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  22. Congratulations on your weight loss, John. That is great!

    And yes, there are a lot of jobs where everyone needs to be taught more to be able to do it safer.

    Have a great week!

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  23. I love how you follow your weight loss update with "On a "lighter" note...!
    Good job by the way!
    m.

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  24. Here in the States we have a mandatory program called CPI which trains us to de-escalate situations. That said, I've had my glasses broken twice and multiple black eyes. No counting of bruises. 'the weakest link...' implies someone is going to get hurt if everyone isn't on top of their game. My worst beating? A 10 year old because of the time it took to get backup.
    I still love being an ER nurse :-) I just don't let anyone get between me and the door

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  25. I'm friends with a few nurses (all OR nurses, though one has moved over to oncology), and they've mentioned how a rise in Bath Salts among those looking for a new high has made for more violence in the ER/A&E. :0(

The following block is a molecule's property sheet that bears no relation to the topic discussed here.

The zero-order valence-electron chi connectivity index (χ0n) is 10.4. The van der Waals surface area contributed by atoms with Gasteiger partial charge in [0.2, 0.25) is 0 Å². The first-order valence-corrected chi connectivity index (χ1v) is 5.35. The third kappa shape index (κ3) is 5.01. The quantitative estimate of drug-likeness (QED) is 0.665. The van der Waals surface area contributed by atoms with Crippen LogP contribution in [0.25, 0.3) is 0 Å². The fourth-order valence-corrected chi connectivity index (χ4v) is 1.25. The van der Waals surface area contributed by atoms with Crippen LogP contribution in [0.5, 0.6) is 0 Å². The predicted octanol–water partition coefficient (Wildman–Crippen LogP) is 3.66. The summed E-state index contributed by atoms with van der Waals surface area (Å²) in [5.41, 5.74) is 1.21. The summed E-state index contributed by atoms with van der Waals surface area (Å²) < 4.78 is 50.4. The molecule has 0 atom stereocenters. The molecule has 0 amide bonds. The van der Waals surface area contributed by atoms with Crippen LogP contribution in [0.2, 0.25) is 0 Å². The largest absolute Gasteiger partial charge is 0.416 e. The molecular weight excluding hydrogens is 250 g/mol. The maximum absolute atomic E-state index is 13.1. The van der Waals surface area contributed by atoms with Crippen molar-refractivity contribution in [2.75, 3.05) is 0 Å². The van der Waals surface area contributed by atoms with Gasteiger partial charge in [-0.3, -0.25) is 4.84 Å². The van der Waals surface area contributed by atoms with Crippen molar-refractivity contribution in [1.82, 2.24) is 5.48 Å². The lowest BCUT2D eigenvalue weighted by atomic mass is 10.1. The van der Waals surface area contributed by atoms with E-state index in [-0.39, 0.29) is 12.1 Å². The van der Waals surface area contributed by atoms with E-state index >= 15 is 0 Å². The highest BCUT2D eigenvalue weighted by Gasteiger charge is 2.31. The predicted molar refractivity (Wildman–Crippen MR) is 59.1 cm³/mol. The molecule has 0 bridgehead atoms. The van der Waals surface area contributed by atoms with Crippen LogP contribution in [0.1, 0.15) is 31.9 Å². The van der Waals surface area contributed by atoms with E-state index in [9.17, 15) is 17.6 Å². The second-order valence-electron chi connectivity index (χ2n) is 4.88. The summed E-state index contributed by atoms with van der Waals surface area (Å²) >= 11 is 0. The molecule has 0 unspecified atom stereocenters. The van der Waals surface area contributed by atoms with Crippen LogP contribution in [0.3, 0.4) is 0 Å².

congrats on the continued weight loss!

    I'm glad Jean Dujardin got the Oscar. I didn't think Meryl would--not that she's not a brillant actress, but i thought the Academy would give it to Viola Davis.

    megan

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  26. Congrats on the weight loss, but don't be losing too much, now. You need some beef on those bones to better handle out-of-control patients.

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  27. Very interesting John. Handling violent people is something I used to do a lot of, and the better you are at it the safer it is for everybody involved. I'm really surprised all medical staff don't get training, it's such a frontline profession.

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  28. I taught on a 'psych' ward for kids for two years. We had to expect the worst behavior because these kids were not well. One day I was holding a 12 year old boy down on the floor until help arrived. Problem was that I failed to put him face down......it wasn't pretty! My face was full of spit. I learned a lesson that day.

    The Oscars where boring as usual, time for a change in format I'd say.